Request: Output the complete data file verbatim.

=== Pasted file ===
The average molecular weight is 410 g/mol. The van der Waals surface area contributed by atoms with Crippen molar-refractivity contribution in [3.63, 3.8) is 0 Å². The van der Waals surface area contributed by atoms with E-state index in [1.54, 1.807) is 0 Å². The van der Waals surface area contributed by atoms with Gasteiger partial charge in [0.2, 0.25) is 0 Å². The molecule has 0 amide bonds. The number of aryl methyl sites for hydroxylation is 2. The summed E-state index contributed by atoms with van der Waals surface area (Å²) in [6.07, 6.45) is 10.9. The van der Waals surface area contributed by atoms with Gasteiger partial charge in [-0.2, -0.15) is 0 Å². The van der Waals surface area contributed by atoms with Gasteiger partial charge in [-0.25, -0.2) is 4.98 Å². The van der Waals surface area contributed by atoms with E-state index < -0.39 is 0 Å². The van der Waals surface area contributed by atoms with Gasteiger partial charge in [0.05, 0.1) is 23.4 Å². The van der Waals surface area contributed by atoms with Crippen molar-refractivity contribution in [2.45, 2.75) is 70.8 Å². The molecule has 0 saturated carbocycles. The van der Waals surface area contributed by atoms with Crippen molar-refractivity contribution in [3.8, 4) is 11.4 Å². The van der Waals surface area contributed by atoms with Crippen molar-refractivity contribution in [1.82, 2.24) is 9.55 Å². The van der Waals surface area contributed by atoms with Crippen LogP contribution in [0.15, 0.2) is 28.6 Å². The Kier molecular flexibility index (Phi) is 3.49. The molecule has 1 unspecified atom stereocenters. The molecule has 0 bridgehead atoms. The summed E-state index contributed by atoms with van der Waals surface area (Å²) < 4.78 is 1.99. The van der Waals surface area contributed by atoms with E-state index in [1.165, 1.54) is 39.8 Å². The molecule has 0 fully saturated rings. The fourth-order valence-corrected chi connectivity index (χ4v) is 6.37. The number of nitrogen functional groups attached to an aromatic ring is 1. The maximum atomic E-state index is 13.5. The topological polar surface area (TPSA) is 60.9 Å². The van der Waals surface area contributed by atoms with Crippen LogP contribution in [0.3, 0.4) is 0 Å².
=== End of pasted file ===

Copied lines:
The average molecular weight is 410 g/mol. The van der Waals surface area contributed by atoms with Crippen molar-refractivity contribution in [3.63, 3.8) is 0 Å². The van der Waals surface area contributed by atoms with E-state index in [1.54, 1.807) is 0 Å². The van der Waals surface area contributed by atoms with Gasteiger partial charge in [0.2, 0.25) is 0 Å². The molecule has 0 amide bonds. The number of aryl methyl sites for hydroxylation is 2. The summed E-state index contributed by atoms with van der Waals surface area (Å²) in [6.07, 6.45) is 10.9. The van der Waals surface area contributed by atoms with Gasteiger partial charge in [-0.2, -0.15) is 0 Å². The van der Waals surface area contributed by atoms with Gasteiger partial charge in [-0.25, -0.2) is 4.98 Å². The van der Waals surface area contributed by atoms with E-state index < -0.39 is 0 Å². The van der Waals surface area contributed by atoms with Gasteiger partial charge in [0.05, 0.1) is 23.4 Å². The van der Waals surface area contributed by atoms with Crippen molar-refractivity contribution in [2.45, 2.75) is 70.8 Å². The molecule has 0 saturated carbocycles. The van der Waals surface area contributed by atoms with Crippen molar-refractivity contribution in [3.8, 4) is 11.4 Å². The van der Waals surface area contributed by atoms with Crippen molar-refractivity contribution in [1.82, 2.24) is 9.55 Å². The van der Waals surface area contributed by atoms with Crippen LogP contribution in [0.15, 0.2) is 28.6 Å². The Kier molecular flexibility index (Phi) is 3.49. The molecule has 1 unspecified atom stereocenters. The molecule has 0 bridgehead atoms. The summed E-state index contributed by atoms with van der Waals surface area (Å²) < 4.78 is 1.99. The van der Waals surface area contributed by atoms with E-state index in [1.165, 1.54) is 39.8 Å². The molecule has 0 fully saturated rings. The fourth-order valence-corrected chi connectivity index (χ4v) is 6.37. The number of nitrogen functional groups attached to an aromatic ring is 1. The maximum atomic E-state index is 13.5. The topological polar surface area (TPSA) is 60.9 Å². The van der Waals surface area contributed by atoms with Crippen LogP contribution in [0.3, 0.4) is 0 Å².